Women narrating migration. Role of family in their coping strategies.
1Research Institute for Quality of Life, Romania; 2University Lucian Blaga Sibiu, Romania
In the last 25 years Romanians have experienced different migration paths, especially in accordance with destination countries opportunities and visas policies. Before 2002, the migration was mainly illegal and the persons who decided to migrate have chosen different strategies in order to accomplish their intention to migrate. After 2002 and especially after European Union Integration (2007) the free movement determined larger migration flows from Romania toward different European countries. Our analysis seeks to document women’s migration trajectories considering migration time, professional career at origin and destination, life stage and family connections (if they migrated together with family or not, if there are children remained at origin). The linked lives’ role in migration paths or return decision will be studied considering the family (nuclear and extended) as well as other social networks. 15 life story interviews with women with diverse socio-economic background, having a considerable migration care work experience are analyzed. Our analysis takes into consideration both the biographical facts and the narrated life events as well as the feelings and attitudes migrant women express within their narratives. The data were collected using the life history interview. The data analysis followed a deductive and inductive approach in order to identify the main challenges and adaption strategies as well as the role of linked lives in explaining their decisions.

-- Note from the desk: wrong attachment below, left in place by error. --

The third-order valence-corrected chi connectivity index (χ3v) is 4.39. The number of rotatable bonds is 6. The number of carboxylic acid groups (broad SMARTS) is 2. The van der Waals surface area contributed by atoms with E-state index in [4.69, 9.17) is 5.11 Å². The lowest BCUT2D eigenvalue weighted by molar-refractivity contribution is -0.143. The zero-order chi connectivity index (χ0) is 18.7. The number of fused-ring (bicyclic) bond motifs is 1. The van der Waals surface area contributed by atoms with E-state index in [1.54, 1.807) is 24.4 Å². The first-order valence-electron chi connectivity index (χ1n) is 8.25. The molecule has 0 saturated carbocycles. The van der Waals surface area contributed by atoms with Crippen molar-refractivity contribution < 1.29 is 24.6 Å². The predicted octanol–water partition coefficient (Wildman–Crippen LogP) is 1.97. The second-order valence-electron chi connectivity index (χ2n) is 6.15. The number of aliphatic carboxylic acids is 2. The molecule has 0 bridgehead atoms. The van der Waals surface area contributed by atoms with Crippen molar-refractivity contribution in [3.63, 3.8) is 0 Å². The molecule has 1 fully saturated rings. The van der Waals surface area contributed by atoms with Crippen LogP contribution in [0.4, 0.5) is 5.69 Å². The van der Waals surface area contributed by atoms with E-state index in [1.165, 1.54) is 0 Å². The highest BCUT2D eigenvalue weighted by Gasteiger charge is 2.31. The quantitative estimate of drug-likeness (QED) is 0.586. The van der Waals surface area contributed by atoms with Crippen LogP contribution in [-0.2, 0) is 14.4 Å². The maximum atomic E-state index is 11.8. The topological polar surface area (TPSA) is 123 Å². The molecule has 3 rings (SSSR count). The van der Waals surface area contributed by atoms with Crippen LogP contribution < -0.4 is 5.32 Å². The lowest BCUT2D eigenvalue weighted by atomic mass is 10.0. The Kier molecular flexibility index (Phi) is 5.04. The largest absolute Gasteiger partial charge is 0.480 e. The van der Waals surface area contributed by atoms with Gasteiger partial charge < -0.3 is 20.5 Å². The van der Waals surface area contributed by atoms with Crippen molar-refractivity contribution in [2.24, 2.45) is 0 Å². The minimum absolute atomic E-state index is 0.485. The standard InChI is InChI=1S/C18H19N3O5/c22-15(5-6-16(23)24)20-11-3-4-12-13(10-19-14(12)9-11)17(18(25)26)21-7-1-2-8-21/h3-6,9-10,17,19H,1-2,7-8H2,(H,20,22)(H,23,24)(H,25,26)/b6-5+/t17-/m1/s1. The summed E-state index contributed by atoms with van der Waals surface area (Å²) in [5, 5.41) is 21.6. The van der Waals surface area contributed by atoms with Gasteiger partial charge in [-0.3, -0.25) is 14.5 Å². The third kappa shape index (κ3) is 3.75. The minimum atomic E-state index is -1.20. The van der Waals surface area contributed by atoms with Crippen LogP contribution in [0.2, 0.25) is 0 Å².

GENDER BASED HAPPINESS INEQUALITY: AS AN ALTERNATIVE MEASURE FOR WOMEN’S WELL-BEING
Jacobs University Bremen / BIGSSS, Germany
Measuring women’s empowerment depends on data availability on key focus areas of gender inequality such as education, health, and employment. In order to tackle this issue, there is a number of initiatives held recently by international organizations such as Data2x project by United Nations which calls for “Gender Data Revolution” to fill gender data gap by setting ‘big data’ by ensuring quality and standardization across countries. Moreover, World Bank Gender Data portal provides free access to gender equality statistics which are composed of disaggregated indicators by sex for example female labor force participation rate (%), share of women in wage employment in the nonagricultural sector (% of total nonagricultural employment), proportion of seats held by women in national parliaments (%), and life expectancy female years. Despite the urgent need for more data on gender indicators, there are conceptual and measurement issues with the indicators used to grasp women’s well-being. For instance, most income-based indicators are measured at the household level and it is hard to estimate the allocation of household resources across female members of the family. In order to overcome these difficulties, this study suggests applying happiness inequality as an alternative measure to understand women’s perception of distribution of life chances in the societies they live in. In this context, the study will seek for the determinants of happiness gap between males and females across countries by using data from 38 countries included in “Family and Changing Gender Roles IV” module of International Social Survey Program (ISSP).
Manufacturing indicators of mixedness: how statistics come to obscure gender
London School of Economics and Political Science, United Kingdom